For the more lucid explanation of this matter, we must observe the three degrees of the saints, by which they are divinely led to the perfection of piety: The first is of those who resemble drunken men, and who, having for some time lulled to sleep all judgment and every good inclination, live in sins, the law of God not having yet produced its effect in them; the second degree is of those who, by what way soever they may have returned to themselves, the judgment of their reason being now illuminated, and their inclinations changed, desire that which is good, and thus consent to the law of God and delight in it, and really abhor that which is evil; but the tyranny of sin still prevailing, they are reluctantly drawn to evil things; and, therefore, the good of which they approve, and which they desire and will, they perform not; but the evil which they hate and avoid, they perpetrate, though their consciences exclaim against it, and though the judgment of their minds dictate something far different, &c. To this second degree must be referred those things of which St. Paul here treats in his own example. The Third Degree is of those who have been rescued into the liberty of righteousness, after having, through the Spirit, subdued and conquered the power and wickedness of sin, that they do not now obey the law of sin, but the law of the Spirit that reigns in their members, and possesses the double faculty of willing and doing. About this degree, the apostle will treat in the subsequent chapter. (Comment on Romans 7.)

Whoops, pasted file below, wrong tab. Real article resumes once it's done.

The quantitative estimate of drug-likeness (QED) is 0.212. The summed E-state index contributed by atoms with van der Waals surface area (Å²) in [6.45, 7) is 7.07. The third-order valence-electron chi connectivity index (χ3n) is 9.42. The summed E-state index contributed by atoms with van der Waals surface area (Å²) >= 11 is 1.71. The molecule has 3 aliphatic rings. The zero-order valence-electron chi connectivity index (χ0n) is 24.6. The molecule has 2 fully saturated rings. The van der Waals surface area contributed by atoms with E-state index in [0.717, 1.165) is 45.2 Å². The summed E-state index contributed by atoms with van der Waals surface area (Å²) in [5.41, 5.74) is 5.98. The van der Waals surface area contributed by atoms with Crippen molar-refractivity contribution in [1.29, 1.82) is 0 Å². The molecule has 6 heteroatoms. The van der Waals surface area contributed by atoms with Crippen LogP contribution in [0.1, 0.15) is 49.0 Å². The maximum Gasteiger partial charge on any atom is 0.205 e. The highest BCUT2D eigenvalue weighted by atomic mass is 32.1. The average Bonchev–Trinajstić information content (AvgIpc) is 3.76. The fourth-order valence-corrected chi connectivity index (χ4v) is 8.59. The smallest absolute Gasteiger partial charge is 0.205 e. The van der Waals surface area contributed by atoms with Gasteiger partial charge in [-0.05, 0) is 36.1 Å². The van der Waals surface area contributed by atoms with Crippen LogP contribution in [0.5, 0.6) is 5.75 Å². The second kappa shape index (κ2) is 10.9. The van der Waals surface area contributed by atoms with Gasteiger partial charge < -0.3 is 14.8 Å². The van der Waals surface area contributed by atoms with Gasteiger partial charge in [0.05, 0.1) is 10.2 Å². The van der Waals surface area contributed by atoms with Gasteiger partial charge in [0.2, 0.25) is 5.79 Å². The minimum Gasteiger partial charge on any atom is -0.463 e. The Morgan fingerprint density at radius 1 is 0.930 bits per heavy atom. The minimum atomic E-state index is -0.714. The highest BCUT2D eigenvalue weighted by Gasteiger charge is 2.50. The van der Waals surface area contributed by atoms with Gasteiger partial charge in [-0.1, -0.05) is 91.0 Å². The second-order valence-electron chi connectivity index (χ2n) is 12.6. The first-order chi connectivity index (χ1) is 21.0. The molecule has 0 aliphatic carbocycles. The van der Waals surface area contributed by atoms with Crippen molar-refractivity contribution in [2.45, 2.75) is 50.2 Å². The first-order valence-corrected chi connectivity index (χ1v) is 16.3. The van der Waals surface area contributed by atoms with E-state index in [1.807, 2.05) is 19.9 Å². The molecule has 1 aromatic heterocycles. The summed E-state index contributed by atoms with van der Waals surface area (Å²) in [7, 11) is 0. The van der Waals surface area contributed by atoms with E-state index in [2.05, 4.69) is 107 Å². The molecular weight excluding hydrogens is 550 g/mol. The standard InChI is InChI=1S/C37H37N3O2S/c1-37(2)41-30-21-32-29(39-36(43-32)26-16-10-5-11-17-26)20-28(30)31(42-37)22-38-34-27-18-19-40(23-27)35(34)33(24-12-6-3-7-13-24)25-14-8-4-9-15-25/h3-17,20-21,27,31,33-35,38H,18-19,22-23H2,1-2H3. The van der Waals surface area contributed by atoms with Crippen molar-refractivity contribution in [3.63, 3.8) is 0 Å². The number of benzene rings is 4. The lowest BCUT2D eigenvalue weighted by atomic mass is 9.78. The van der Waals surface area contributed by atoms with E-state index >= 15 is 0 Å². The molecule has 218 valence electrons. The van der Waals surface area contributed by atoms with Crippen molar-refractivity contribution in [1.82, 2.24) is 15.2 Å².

I thank God through Jesus Christ our Lord. A most wonderful and sudden turn of the affections. He had just before deplored himself as a wretched man and a captive, and almost immediately he gratefully returns thanks. From this, we perceive that St. Paul now uses his own person, not that which he sustained when he wrote these things, but that which he had formerly represented.
There is, therefore, now no condemnation. As he had previously described the condition of the man who was living in a legal spirit, so now he describes and points out the condition of him who is endued with the evangelical Spirit. (On Romans 8.) The mutual and unanimous agreement of the witnesses whom I have here produced, will, according to my judgment, very easily liberate my opinion from all surmise and suspicion of novelty.